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An N-nary digital photonic system may enable multiple lightwave optical devices
Design of optical computers could exploit plentiful ‘free’ wavelengths to build an N-nary system alternative to traditional binary architecture.
29 November 2006, SPIE Newsroom. DOI: 10.1117/2.1200611.0477
During the past two decades, optical communications based on optic fibers have significantly expanded the capacity of the Internet. This increased ability to transmit information is largely credited to two fundamental technologies that use the properties of light to advantage: high-bit-rate optical transmission and wavelength division multiplexing (WDM). The capacity of fiber-optic networks can be further expanded by employing dense WDM (DWDM), whereby hundreds of wavelengths transmit information within a single optic fiber.
Along the way, optical signals are converted to electrical signals for switching and back to optical signals again for further transmission. Known as optical-electrical-optical (OEO) conversion, this process constitutes a major bottleneck in present-day optical networks—and one that is liable to worsen in future—because electronic circuits limit the maximum bandwidth of the signal. An obvious solution to the OEO conversion problem is all-optical switching. Our N-nary digital photonic (NDP) system1 was specifically developed with this application in mind.
NDP architecture enables the design and implementation of all-optical switches, and also that of other digital devices, such as all-optical memories.2 Using N number of wavelengths, where N>1, the NDP system increases performance exponentially—both computation speed and storage capacity—by increasing the value of N. For example, in a binary system, a 7bit word can encode 128 characters (27 = 128). But in a 10-nary system, a 7bit word can encode 10 million characters (107 = 10,000,000).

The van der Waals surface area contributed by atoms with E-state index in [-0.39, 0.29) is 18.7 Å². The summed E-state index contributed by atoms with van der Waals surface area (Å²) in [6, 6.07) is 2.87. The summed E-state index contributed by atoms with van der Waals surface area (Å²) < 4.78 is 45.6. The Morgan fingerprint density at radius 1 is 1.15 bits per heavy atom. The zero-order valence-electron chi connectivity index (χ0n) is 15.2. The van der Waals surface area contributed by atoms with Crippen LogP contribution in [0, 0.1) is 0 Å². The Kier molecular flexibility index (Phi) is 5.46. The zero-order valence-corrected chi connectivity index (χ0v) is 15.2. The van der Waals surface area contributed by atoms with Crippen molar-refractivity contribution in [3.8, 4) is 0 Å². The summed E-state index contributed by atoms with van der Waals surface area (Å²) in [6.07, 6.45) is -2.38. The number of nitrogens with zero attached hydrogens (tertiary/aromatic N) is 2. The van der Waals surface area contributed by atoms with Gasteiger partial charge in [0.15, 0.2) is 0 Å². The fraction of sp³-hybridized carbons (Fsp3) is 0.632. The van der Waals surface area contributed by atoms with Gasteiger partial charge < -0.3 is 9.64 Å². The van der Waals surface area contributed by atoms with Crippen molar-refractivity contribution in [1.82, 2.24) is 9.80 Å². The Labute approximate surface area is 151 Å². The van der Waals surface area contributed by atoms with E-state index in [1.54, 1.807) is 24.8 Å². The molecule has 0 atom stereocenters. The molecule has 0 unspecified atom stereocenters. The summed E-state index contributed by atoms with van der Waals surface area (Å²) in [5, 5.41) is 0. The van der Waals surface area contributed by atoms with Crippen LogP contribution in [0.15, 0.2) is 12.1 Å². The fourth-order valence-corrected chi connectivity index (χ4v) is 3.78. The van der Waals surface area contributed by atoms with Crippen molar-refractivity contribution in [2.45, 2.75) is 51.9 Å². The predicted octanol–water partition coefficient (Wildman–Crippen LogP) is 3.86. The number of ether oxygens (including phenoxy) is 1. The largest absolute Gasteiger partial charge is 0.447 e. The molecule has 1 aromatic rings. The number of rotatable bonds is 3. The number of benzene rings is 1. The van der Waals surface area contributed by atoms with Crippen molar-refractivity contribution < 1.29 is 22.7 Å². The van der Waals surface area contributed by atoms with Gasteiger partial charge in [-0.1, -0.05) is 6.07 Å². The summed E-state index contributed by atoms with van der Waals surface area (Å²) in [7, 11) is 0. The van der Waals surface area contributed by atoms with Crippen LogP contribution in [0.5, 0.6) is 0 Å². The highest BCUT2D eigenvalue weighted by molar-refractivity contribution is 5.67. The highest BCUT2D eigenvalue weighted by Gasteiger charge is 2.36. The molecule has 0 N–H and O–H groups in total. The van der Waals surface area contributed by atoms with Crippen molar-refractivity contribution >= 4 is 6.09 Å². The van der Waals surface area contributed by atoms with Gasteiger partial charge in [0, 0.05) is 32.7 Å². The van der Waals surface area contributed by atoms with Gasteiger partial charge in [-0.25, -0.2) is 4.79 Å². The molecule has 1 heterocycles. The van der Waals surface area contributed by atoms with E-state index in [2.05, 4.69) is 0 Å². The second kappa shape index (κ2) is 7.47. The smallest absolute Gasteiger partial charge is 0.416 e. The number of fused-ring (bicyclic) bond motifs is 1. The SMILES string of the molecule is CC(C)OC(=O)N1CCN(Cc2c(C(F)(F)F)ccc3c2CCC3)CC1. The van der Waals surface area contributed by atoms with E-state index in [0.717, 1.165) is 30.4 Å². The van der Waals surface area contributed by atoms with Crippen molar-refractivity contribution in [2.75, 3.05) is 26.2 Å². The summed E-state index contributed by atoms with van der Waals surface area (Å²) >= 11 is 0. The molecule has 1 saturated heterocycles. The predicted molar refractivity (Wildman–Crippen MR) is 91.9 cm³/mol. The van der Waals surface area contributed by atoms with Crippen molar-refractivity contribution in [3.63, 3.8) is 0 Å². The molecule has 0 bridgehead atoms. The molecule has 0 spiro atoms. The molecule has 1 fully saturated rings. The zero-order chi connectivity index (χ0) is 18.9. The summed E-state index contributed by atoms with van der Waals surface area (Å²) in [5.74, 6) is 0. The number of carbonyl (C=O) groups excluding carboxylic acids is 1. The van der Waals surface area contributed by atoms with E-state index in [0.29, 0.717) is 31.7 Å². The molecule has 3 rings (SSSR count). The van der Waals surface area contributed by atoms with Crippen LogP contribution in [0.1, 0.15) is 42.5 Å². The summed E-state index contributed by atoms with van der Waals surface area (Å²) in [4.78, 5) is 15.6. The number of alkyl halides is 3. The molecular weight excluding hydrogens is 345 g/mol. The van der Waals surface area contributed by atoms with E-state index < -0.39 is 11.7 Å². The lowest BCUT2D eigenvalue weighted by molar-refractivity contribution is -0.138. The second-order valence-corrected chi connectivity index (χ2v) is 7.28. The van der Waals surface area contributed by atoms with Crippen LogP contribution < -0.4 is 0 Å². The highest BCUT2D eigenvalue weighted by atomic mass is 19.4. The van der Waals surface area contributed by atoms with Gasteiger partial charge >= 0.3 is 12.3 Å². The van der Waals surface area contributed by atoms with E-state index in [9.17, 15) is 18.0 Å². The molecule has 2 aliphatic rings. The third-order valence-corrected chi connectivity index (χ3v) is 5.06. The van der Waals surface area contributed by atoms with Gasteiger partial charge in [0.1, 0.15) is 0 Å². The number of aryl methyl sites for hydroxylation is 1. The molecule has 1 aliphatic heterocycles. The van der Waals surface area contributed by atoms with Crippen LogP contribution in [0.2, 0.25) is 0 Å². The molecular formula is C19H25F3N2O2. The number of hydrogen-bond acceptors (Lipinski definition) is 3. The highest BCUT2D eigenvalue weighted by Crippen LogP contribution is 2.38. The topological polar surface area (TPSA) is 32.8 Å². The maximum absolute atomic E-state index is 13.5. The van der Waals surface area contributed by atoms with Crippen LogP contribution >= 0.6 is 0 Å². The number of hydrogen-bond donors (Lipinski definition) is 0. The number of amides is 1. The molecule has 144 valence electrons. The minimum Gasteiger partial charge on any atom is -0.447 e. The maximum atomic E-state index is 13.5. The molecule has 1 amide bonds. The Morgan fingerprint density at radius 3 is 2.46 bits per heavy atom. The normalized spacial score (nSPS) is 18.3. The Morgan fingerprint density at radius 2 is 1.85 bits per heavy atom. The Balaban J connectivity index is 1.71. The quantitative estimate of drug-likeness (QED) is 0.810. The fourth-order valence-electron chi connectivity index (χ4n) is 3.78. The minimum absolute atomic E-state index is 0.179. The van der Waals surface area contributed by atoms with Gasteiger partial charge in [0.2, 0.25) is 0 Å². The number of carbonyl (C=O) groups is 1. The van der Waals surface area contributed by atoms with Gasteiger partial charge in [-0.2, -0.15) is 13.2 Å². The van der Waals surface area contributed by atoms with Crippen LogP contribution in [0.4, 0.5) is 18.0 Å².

The concept of optical computing is not new. It generates high interest and significant research effort because optical computers could exploit the advantages of light against electricity for ultrafast information processing and communication. But to date, no true optical computers are known to exist. One related recent development has occurred, however, in optical semiconductors. The intention was to replicate binary digital electronics in the light domain using semiconductor optical amplifiers as the switching elements. Implementation of some Boolean logic gates was demonstrated using one wavelength, with the ON-OFF of the light intensity representing 1s and 0s.3,4 Our NDP system, in contrast, is a 2D digital logic system, in which both the wavelength and the intensity of each lightwave are used to represent and manipulate information. Not only does this design promote synergy among WDM optical communications, but it also exploits the switching properties of the lightwaves in optical semiconductors for information processing.